The Institution of Civil Engineers


In an average day we will have experienced as many as five benefits of civil engineering which make our life easier, from turning on a tap or light, to flushing a toilet, catching a train or crossing a road.  The solutions that civil engineers devise lie largely hidden yet public interest is at an all time high with the recent floods, a shortage of housing and the Garden Bridge all hitting the headlines. The Institution of Civil Engineers (ICE) is a charity which qualifies engineers to design and build our essential infrastructure which ultimately leads to more jobs and housing and better education and health.

For the first time in 200 years the UK has a major pipeline of projects such as the Thames Tideway Tunnel and Crossrail, now re-named The Elizabeth Line following the Queen’s visit.

As the world’s oldest professional engineering institution, ICE is raising money for the world’s first Learning and Exhibition Centre on civil engineering to open in October 2016.  Housed in a grade II listed building in Westminster and close to Buckingham Palace, it will tell the story of the great civil engineers who helped lead the industrial revolution and the shaping of modern society.  For example George Stephenson’s standard gauge which joins railway lines together is today used by over 60% of the world’s railways whilst Brunel’s tunnelling shield has been adapted for both the Channel Tunnel and Crossrail.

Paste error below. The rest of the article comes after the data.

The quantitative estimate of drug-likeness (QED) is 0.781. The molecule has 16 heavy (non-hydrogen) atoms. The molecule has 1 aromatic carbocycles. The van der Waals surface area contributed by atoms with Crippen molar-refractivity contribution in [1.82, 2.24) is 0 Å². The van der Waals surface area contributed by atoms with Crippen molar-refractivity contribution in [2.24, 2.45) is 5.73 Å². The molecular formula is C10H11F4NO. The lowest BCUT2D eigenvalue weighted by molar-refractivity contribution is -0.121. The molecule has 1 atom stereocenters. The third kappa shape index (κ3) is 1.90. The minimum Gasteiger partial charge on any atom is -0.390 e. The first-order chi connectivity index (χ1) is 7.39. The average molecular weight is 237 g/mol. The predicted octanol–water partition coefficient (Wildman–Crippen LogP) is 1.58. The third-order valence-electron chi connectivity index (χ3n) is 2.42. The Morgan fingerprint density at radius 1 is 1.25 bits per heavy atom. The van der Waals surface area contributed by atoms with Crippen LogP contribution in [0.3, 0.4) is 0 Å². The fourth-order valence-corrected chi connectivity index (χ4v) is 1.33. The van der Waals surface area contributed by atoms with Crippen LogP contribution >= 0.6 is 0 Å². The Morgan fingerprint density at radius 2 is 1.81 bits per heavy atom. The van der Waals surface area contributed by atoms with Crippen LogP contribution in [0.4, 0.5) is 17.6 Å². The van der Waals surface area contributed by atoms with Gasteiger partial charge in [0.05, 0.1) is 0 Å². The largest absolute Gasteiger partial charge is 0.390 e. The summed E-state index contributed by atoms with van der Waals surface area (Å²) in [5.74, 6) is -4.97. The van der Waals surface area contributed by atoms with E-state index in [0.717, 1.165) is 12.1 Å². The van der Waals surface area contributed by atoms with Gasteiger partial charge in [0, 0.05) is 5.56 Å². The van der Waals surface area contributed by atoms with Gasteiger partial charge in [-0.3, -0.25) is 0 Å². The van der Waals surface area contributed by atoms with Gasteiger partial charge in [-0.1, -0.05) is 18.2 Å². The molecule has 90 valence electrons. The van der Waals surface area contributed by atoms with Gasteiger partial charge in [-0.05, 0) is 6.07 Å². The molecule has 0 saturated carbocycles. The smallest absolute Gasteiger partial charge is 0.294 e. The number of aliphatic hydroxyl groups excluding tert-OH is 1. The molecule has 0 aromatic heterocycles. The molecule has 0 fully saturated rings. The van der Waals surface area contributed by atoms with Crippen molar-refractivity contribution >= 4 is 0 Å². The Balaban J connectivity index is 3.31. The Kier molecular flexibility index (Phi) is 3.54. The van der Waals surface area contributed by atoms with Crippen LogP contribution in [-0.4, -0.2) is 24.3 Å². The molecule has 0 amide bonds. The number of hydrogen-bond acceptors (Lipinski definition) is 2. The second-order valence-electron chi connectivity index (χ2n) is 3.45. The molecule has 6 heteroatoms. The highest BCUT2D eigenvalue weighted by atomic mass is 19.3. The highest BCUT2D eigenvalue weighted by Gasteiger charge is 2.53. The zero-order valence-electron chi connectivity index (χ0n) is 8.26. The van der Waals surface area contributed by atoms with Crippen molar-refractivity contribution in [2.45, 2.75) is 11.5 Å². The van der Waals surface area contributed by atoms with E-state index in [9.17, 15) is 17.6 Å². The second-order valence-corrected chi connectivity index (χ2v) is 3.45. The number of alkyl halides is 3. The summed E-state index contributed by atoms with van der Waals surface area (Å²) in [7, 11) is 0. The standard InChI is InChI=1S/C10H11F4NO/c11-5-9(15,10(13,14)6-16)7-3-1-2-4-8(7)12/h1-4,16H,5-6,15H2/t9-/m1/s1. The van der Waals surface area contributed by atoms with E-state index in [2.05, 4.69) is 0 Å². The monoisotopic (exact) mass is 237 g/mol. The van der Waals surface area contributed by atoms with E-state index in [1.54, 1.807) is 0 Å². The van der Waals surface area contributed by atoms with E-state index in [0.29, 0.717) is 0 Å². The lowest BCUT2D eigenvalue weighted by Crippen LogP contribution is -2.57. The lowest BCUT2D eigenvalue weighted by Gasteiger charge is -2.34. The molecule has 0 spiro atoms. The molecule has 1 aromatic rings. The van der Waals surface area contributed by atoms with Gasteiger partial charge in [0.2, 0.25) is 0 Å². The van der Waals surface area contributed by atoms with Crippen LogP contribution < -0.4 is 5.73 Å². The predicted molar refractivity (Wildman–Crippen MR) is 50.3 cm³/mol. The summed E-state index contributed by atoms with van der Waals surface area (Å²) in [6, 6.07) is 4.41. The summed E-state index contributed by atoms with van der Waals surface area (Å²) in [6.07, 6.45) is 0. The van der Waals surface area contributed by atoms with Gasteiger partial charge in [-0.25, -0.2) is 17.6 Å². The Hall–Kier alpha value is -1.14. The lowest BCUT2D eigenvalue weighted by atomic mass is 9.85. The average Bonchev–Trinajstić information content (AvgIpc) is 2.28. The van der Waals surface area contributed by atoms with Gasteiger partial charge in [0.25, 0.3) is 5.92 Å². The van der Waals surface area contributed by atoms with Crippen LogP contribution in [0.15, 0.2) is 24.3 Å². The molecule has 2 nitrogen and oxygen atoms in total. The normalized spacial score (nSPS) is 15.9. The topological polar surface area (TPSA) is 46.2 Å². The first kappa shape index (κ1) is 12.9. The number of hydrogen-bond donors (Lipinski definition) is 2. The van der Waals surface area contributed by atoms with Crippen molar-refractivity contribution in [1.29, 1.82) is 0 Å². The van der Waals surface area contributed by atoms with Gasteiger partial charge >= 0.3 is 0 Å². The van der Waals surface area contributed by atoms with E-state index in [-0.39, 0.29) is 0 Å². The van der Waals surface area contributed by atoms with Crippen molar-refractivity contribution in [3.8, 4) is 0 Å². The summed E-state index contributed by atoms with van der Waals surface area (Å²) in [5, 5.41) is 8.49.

Modern case studies, videos and project models will be on show to inspire, educate and inform visitors and schools about the past, present and future impact of civil engineering.  Through interactive digital displays and problem solving challenges, attendees will learn how infrastructure improves our social, economic and environmental living conditions with stories that connect them to the evolution of history, science, geography, art, culture and technology.  For further information contact